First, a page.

General Principles on Use of Force by Law Enforcement Officials - PowerPoint PPT Presentation

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General Principles on Use of Force by Law Enforcement Officials

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  1. General Principles on Use of Force by Law Enforcement Officials Model Presentation

  2. Key United Nations Instruments on Police Use of Force • Law enforcement officials “may use force only when strictly necessary and to the extent required for the performance of their duty”. Article 3, 1979 Code of Conduct for Law enforcement officials • Law enforcement officials, in carrying out their duty, shall, as far as possible, apply non-violent means before resorting to the use of force and firearms. They may use force and firearms only if other means remain ineffective or without any promise of achieving the intended result Principle 4, 1990 Basic Principles on Use of Force and Firearms by Law Enforcement Officials

  3. The Two Core Principles on Police Use of Force • The principle of necessity • The principle of proportionality • These principles are cumulative (violation of either will usually amount to a human rights violation) • They are also considered in turn: proportionality is only considered if the principle of necessity has already been complied with

  4. Necessity for Use of Force • The principle of necessity has three components: • The use of force must be for a legitimate law enforcement purpose • The force used must be the minimum necessary to achieve that purpose • Once that purpose has been achieved safely no further force may be used • Each use of force must be necessary – it must be justified and justifiable

  5. Use of Force for a Legitimate Law Enforcement Purpose • A legitimate law enforcement purpose includes the following: • To protect someone against unlawful violence • To arrest a criminal suspect • To prevent a crime • To facilitate the right of peaceful assembly • Discriminatory force (e.g. when used to intimidate ethnic minorities) or with a view to eliciting bribes are clearly illegitimate.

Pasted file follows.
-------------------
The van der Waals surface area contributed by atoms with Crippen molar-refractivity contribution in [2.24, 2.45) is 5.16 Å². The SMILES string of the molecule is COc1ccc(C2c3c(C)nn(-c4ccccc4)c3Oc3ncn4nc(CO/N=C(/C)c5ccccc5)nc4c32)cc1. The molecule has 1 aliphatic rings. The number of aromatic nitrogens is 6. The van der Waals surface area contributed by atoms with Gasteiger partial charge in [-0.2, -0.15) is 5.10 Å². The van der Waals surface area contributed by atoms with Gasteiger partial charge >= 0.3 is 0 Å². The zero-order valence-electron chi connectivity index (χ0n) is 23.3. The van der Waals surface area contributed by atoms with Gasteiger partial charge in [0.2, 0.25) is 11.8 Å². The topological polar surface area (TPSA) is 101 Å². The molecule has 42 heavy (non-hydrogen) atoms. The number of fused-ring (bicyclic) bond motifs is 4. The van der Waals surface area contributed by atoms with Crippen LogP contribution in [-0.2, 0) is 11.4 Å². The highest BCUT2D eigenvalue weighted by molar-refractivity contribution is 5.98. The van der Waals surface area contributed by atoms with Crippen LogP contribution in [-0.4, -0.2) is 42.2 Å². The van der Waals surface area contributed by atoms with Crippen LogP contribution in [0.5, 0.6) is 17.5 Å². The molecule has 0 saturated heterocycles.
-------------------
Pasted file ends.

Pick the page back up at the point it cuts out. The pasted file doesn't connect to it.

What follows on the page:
6. Minimum Necessary Force • To achieve a legitimate law enforcement purpose, such as a lawful arrest: • No more force should be used than is necessary in the circumstances • The adjudication of what is necessary is judged at the time… • and on the basis of the facts as the law enforcement official honestly believed them to be • If a suspect offers no active resistance, it may be that no force is lawful other than the application of handcuffs (where this is required) • There may be merit in waiting for appropriate resources, for instance in seeking to detain someone with serious mental health issues

  7. Use of Force Ends when the Purpose is Achieved • Once the legitimate law enforcement purpose being pursued has been achieved, no further force will be lawful • This will often be when a suspect is in handcuffs… • …but if a suspect in handcuffs continues to pose a threat, further force may be needed • Punitive application of force is unlawful

  8. Proportionate Use of Force • The force used must be proportionate to the threat posed by a suspect • For example, purely passive resistance to the instruction of a law enforcement official should not be overridden by recourse to a baton strike or a Taser discharge • Even when force is necessary, proportionality sets a ceiling on what force will be lawful • The principle of proportionality is especially important in the case of firearms (this issue is considered in the next session)

  9. More information @DohaDeclaration e4j@unodc.org unodc.org/dohadeclaration unodc.org/e4J